4.  Being Two-Faced

Come to worship as you are.  Don't put on a different face, use different words or act different because you are around "church people".  As a minister I find it refreshing when I'm in a different place where no one knows my profession and people are being real, being themselves.   But all too often they ask about what I do and all of a sudden they become different.  It makes me sad.  God doesn't love us only on our "best behavior" God loves us as we are and the world respects us when we are real.

Tuesday, April 5, 2016

When Christians Get it Wrong

Working to be better means taking a good look at what we do wrong.
Lets explore together how Christians negatively impact the world we are trying to love for Jesus.

Saturday Night 6 PM at the AP City Hall

Sunday Morning 9 AM at the AP Amusement Park Majestic Pavilion

Sunday, April 3, 2016

Holy Hilarity Sermon

Jesus, resurrected, appears standing in the middle of the locked room of fearful, terrorized people and says “Peace be with you”.  I’m betting that their reaction was more like the first time you open a can of peanuts and out springs coils of snakes.  Peace – what you talking about Willis, Peace? 
Peace – you scared us, we watched you die man.  We watched them beat you to a pulp and nail you to a cross.  We saw you buried in a tomb.  We came up here to this room, locked the doors, shut the windows and have been shaking in fear worse than a nervous dog on July 4 in Arnolds Park.  And here you are coming like a hippy at a NRA conference saying – hey Peace Man!  Are you serious?!?! 

Peace be with us.   How can there peace be with us, we just experienced in a really, truly horrible and visceral way just how corrupt, vicious and violent humankind can be and you want us now to have peace.

Peace in the Greek here is  Eirene  which means security, safety, community and tranquility.  The furthest thing that the disciples were feeling in that moment was Eirene.  And yet that is exactly what Jesus wanted to give them.  Eirene.  A community of security, safety and tranquility a peace that made no sense but was because Jesus was alive.  The grave had a joke played on it, devil had a rejection, Get stuffed Satan – No no no not today death.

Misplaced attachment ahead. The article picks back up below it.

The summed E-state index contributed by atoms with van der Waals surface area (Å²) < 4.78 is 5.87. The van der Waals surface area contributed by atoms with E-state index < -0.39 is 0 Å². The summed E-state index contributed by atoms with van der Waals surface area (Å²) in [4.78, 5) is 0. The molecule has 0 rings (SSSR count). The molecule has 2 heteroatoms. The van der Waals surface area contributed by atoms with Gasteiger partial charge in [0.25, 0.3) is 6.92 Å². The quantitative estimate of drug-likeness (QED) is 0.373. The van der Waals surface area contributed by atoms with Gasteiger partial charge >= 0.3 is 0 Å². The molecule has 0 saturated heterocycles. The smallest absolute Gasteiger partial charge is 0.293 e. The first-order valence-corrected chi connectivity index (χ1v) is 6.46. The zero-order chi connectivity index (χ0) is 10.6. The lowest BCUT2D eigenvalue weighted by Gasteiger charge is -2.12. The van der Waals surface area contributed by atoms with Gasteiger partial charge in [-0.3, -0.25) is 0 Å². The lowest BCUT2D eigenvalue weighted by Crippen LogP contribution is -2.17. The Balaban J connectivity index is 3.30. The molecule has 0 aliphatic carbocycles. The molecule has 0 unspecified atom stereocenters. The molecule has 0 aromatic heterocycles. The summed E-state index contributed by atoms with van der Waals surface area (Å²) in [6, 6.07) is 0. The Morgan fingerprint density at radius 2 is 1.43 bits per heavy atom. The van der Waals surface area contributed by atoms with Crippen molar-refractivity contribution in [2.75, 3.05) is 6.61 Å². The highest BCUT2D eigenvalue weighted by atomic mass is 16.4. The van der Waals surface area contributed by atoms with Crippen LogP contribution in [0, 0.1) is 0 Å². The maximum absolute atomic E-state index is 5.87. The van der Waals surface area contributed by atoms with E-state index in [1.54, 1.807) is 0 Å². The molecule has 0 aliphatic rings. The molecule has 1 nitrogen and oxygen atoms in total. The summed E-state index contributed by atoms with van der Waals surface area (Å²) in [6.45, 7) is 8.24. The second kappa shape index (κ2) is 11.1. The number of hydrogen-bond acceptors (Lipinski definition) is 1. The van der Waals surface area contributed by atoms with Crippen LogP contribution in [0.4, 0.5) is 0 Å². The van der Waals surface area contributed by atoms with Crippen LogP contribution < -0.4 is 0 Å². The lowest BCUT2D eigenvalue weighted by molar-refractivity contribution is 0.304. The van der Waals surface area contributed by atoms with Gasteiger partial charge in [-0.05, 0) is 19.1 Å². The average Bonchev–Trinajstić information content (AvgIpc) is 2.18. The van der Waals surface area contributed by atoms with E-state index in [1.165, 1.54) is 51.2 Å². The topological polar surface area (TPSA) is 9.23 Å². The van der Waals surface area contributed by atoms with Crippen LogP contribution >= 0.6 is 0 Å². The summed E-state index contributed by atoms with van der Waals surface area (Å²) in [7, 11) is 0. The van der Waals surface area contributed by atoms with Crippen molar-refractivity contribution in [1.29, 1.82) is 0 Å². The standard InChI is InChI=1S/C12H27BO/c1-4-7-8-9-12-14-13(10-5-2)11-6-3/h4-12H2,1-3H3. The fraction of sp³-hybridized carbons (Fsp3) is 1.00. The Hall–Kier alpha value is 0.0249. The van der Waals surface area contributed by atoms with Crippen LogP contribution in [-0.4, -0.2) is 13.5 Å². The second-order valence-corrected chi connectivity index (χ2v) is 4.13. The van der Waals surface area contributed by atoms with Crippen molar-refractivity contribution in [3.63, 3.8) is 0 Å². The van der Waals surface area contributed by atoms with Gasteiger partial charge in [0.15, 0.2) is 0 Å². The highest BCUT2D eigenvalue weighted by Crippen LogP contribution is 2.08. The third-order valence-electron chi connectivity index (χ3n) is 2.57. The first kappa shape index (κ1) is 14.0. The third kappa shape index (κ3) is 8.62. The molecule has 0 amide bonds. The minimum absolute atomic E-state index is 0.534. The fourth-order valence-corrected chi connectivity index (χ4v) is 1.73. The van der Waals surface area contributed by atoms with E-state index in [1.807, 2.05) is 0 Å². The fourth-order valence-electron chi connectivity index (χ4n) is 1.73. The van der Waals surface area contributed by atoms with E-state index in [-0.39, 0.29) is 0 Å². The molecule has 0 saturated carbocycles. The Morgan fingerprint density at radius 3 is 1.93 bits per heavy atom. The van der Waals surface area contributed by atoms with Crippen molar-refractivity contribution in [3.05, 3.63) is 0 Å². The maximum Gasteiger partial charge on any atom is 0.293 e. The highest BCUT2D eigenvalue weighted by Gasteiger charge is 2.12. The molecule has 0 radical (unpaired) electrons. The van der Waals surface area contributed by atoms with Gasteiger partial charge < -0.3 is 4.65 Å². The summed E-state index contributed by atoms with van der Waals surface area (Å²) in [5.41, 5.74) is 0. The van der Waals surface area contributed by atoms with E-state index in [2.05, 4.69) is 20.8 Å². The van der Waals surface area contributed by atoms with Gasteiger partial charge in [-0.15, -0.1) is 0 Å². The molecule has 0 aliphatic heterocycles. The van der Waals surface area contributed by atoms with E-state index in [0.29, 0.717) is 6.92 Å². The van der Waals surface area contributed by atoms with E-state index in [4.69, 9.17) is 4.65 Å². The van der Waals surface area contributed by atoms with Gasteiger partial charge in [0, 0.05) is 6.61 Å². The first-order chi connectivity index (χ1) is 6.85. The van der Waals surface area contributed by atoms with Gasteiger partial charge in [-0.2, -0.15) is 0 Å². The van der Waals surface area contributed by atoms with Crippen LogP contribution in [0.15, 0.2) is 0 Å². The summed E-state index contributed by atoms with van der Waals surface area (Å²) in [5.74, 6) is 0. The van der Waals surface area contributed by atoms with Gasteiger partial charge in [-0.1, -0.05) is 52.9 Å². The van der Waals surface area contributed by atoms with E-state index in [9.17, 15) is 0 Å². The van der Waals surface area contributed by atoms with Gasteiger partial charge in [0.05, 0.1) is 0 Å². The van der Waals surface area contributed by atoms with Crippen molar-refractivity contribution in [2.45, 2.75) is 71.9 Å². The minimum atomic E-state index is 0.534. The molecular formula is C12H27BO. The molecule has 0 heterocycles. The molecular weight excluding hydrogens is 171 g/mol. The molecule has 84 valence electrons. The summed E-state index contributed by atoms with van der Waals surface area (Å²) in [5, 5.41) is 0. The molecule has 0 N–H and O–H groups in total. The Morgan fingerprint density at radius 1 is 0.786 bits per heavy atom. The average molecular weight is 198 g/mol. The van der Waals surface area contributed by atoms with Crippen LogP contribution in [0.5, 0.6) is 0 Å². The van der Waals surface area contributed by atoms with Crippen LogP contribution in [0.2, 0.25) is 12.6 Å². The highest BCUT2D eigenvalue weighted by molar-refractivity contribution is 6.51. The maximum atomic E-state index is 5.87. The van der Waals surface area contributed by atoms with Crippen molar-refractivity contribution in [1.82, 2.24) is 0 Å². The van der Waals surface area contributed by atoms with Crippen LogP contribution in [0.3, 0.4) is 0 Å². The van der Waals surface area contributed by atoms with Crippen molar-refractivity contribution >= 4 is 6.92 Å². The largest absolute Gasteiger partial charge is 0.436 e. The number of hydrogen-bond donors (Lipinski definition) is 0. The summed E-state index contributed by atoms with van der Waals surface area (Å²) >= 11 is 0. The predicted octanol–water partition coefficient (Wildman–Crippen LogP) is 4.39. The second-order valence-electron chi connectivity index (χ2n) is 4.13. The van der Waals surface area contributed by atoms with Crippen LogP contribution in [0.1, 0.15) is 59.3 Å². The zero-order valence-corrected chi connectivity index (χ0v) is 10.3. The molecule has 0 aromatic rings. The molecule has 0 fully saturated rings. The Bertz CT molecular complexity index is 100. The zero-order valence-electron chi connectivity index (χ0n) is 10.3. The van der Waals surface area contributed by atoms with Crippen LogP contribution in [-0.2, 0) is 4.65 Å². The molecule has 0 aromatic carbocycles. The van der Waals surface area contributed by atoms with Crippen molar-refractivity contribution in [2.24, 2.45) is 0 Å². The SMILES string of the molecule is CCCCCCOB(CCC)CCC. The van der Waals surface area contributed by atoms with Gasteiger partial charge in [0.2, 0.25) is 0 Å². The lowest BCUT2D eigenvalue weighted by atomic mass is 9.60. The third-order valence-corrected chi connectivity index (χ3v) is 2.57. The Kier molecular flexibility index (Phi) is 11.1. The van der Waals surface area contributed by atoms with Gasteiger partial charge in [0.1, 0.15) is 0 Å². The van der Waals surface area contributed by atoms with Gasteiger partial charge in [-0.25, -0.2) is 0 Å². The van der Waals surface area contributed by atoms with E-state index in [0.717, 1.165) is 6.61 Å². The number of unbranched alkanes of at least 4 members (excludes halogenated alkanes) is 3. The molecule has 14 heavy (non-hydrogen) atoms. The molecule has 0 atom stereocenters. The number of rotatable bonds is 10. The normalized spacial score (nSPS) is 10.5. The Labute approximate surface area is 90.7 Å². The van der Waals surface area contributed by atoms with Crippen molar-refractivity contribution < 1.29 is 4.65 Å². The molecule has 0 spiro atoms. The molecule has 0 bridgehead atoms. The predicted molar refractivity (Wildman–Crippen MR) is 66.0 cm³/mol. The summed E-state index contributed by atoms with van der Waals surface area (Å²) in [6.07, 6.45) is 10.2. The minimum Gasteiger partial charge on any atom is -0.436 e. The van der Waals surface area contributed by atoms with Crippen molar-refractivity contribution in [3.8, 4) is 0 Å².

Eirene – That is what we have from Christ.  This Peace does not mean we won’t have sorrow, or we wont’ have suffering.  Like Christ we too have to live in a world that is corrupt, vicious and violent.  And like Christ we do not have to give into that world but we can bring to the world a vision of peace, a community of Eirene that demonstrates love in the face of harm, forgiveness in the face of trespassing, transformation in the face of the death-dealing status quo, resurrection in the midst of death. 

Jesus said, Eirene, Peace be with you.  Despite your fear, despite your sorrow, despite the unfairness the world hands to you receive from the hand of God – Peace.

Poor Thomas, there is nothing worse than walking in a room where everyone is laughing and you don’t get the joke.  Not only do you not laugh but you bring down the others.  But Jesus loved him too and offered him the same peace.  The same community, the same blessing, the same love and tranquility are given to Thomas and then extended to those who aren’t going to directly see the resurrection but will believe because they heard the good news. 

The world still doesn’t get what the resurrection means.  They still are living in the delusion of having to fight for love, for community, for peace and tranquility.  When all these things are a free gift.  Our joy is in showing and sharing the peace of God lived in a community of caring and tranquility.  A community where it is safe to be yourself – your imperfect, searching for answers, having doubts and questions, facing temptations and sometimes losing, sometimes together and sometimes falling to pieces self that is beautiful and beloved and belongs here.   And in that community the resurrected Jesus is alive saying Peace be with you.  AMEM.